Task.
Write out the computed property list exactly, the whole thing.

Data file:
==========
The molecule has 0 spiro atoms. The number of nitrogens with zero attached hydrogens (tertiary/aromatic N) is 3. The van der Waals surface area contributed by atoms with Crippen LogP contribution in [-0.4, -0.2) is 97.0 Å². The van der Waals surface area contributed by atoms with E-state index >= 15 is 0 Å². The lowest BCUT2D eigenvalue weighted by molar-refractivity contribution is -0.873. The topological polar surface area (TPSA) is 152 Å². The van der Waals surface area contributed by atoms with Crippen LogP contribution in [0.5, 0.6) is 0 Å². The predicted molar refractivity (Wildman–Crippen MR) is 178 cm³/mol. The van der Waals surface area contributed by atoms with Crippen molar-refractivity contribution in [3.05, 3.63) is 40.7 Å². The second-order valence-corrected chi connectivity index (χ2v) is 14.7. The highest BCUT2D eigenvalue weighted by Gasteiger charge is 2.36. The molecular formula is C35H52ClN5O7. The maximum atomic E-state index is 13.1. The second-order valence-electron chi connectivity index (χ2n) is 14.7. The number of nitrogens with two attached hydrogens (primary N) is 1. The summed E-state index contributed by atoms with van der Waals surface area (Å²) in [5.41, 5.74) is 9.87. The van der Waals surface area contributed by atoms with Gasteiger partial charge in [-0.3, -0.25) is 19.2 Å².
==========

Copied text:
The molecule has 0 spiro atoms. The number of nitrogens with zero attached hydrogens (tertiary/aromatic N) is 3. The van der Waals surface area contributed by atoms with Crippen LogP contribution in [-0.4, -0.2) is 97.0 Å². The van der Waals surface area contributed by atoms with E-state index >= 15 is 0 Å². The lowest BCUT2D eigenvalue weighted by molar-refractivity contribution is -0.873. The topological polar surface area (TPSA) is 152 Å². The van der Waals surface area contributed by atoms with Crippen LogP contribution in [0.5, 0.6) is 0 Å². The predicted molar refractivity (Wildman–Crippen MR) is 178 cm³/mol. The van der Waals surface area contributed by atoms with Crippen molar-refractivity contribution in [3.05, 3.63) is 40.7 Å². The second-order valence-corrected chi connectivity index (χ2v) is 14.7. The highest BCUT2D eigenvalue weighted by Gasteiger charge is 2.36. The molecular formula is C35H52ClN5O7. The maximum atomic E-state index is 13.1. The second-order valence-electron chi connectivity index (χ2n) is 14.7. The number of nitrogens with two attached hydrogens (primary N) is 1. The summed E-state index contributed by atoms with van der Waals surface area (Å²) in [5.41, 5.74) is 9.87. The van der Waals surface area contributed by atoms with Gasteiger partial charge in [-0.3, -0.25) is 19.2 Å².